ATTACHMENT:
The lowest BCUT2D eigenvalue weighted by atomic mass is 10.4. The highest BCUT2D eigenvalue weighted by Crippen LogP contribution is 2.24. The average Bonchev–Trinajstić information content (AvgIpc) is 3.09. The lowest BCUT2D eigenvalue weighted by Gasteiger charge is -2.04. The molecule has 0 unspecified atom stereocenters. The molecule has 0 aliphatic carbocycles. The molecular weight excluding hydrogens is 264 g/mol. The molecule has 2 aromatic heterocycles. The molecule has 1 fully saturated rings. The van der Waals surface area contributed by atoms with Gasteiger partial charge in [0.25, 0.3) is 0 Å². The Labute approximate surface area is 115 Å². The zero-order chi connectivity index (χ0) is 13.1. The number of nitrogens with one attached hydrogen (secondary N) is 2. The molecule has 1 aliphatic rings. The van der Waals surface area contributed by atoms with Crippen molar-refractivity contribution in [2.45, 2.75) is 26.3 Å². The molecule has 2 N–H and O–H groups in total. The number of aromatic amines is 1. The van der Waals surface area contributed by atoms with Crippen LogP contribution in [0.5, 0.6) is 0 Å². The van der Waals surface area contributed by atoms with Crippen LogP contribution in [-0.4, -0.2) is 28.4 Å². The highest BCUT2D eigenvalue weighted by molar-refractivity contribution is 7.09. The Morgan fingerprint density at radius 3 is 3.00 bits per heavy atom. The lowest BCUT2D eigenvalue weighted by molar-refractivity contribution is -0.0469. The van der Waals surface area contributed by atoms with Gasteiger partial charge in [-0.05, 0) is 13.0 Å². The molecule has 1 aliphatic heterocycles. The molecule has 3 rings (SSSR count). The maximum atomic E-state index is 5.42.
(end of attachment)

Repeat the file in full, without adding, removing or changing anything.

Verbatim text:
The lowest BCUT2D eigenvalue weighted by atomic mass is 10.4. The highest BCUT2D eigenvalue weighted by Crippen LogP contribution is 2.24. The average Bonchev–Trinajstić information content (AvgIpc) is 3.09. The lowest BCUT2D eigenvalue weighted by Gasteiger charge is -2.04. The molecule has 0 unspecified atom stereocenters. The molecule has 0 aliphatic carbocycles. The molecular weight excluding hydrogens is 264 g/mol. The molecule has 2 aromatic heterocycles. The molecule has 1 fully saturated rings. The van der Waals surface area contributed by atoms with Gasteiger partial charge in [0.25, 0.3) is 0 Å². The Labute approximate surface area is 115 Å². The zero-order chi connectivity index (χ0) is 13.1. The number of nitrogens with one attached hydrogen (secondary N) is 2. The molecule has 1 aliphatic rings. The van der Waals surface area contributed by atoms with Crippen molar-refractivity contribution in [2.45, 2.75) is 26.3 Å². The molecule has 2 N–H and O–H groups in total. The number of aromatic amines is 1. The van der Waals surface area contributed by atoms with Crippen LogP contribution in [0.5, 0.6) is 0 Å². The van der Waals surface area contributed by atoms with Crippen LogP contribution in [-0.4, -0.2) is 28.4 Å². The highest BCUT2D eigenvalue weighted by molar-refractivity contribution is 7.09. The Morgan fingerprint density at radius 3 is 3.00 bits per heavy atom. The lowest BCUT2D eigenvalue weighted by molar-refractivity contribution is -0.0469. The van der Waals surface area contributed by atoms with Gasteiger partial charge in [-0.05, 0) is 13.0 Å². The molecule has 1 aliphatic heterocycles. The molecule has 3 rings (SSSR count). The maximum atomic E-state index is 5.42.